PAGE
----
Climate Change Rangelands

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Climate Change Effects on Grassland and Livestock Production in the Great Plains Ning LI Department of Earth System Science & Policy, University of North Dakota, Grand Forks, ND 583203, USA – Abstract - There is widespread agreement that the climate of the Great Plains is changing at the moment. The changing climate also has great impact on the grassland and livestock production system. The Great Plains produces much of the nation’s livestock and diary. However, most of the grassland where those livestock live is located in the arid or semi-arid region, which is sensitive to the variability of precipitation and temperature. This paper will discuss the plight of grassland in the Great Plains and what effects climate change…show more content…
Among various type of vegetation, grassland is the dominant type. Livestock grazing has been the primary rangeland use in the Great Plains and has always been closely related with livestock industry. Most of those cow-calf operations occur on native rangelands, making it accessible and efficient to acquire available forage on the rangeland. The abundance of forage make it able to bear more ruminants. Over 82% of cow-calf operations in the Great Plains have more than 50 cows, while the same data is 75.1% in the bordering states and 72.3%…show more content…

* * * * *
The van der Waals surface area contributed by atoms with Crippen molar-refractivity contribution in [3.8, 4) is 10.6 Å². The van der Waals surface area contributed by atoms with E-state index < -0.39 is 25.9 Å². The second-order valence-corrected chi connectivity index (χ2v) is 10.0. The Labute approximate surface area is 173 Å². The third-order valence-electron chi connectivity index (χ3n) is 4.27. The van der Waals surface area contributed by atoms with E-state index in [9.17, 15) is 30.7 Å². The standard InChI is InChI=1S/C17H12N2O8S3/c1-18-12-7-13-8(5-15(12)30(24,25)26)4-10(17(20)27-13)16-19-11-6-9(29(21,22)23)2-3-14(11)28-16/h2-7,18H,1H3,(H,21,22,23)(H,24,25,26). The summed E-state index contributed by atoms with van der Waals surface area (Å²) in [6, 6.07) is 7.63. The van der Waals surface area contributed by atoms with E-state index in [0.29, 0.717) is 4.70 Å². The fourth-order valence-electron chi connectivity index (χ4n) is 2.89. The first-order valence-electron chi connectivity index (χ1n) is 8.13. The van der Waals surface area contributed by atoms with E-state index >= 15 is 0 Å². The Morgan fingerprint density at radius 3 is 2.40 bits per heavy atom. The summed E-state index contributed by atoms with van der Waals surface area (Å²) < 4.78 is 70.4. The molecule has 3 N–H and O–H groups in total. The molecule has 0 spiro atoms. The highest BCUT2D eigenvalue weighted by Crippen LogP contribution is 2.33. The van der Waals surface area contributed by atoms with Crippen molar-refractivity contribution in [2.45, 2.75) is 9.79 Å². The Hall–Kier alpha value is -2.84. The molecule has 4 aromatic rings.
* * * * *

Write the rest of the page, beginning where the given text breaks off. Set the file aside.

Change of the combination of CO2, temperature and precipitation will have complicated and mixed effects on different species. Though it is known that warmer temperatures and drier conditions will favor C4 grass, but the rising CO2 should benefit C3 plant photosynthesis and growth rate. There is still great uncertainty to judge how multiple climate changes will shift the plant species composition in the future. What’s more, some benefits of climate change might not only increase the growth of domestic or grazers, they will also accelerate the intrusion of invasive species, such as cheatgrass in the meantime. Expansion of woody plants (eastern red cedar) Climate change will increase the frost-free periods and will change the competitiveness of plant species in the meantime. Experiments indicate that a higher carbon dioxide concentration favors weeds and invasive plants over native species because invasives have trait that allow a larger growth response to carbon dioxide 2.5 Soil organic matter change 2.6 Land use change from grassland to cropland in need of more

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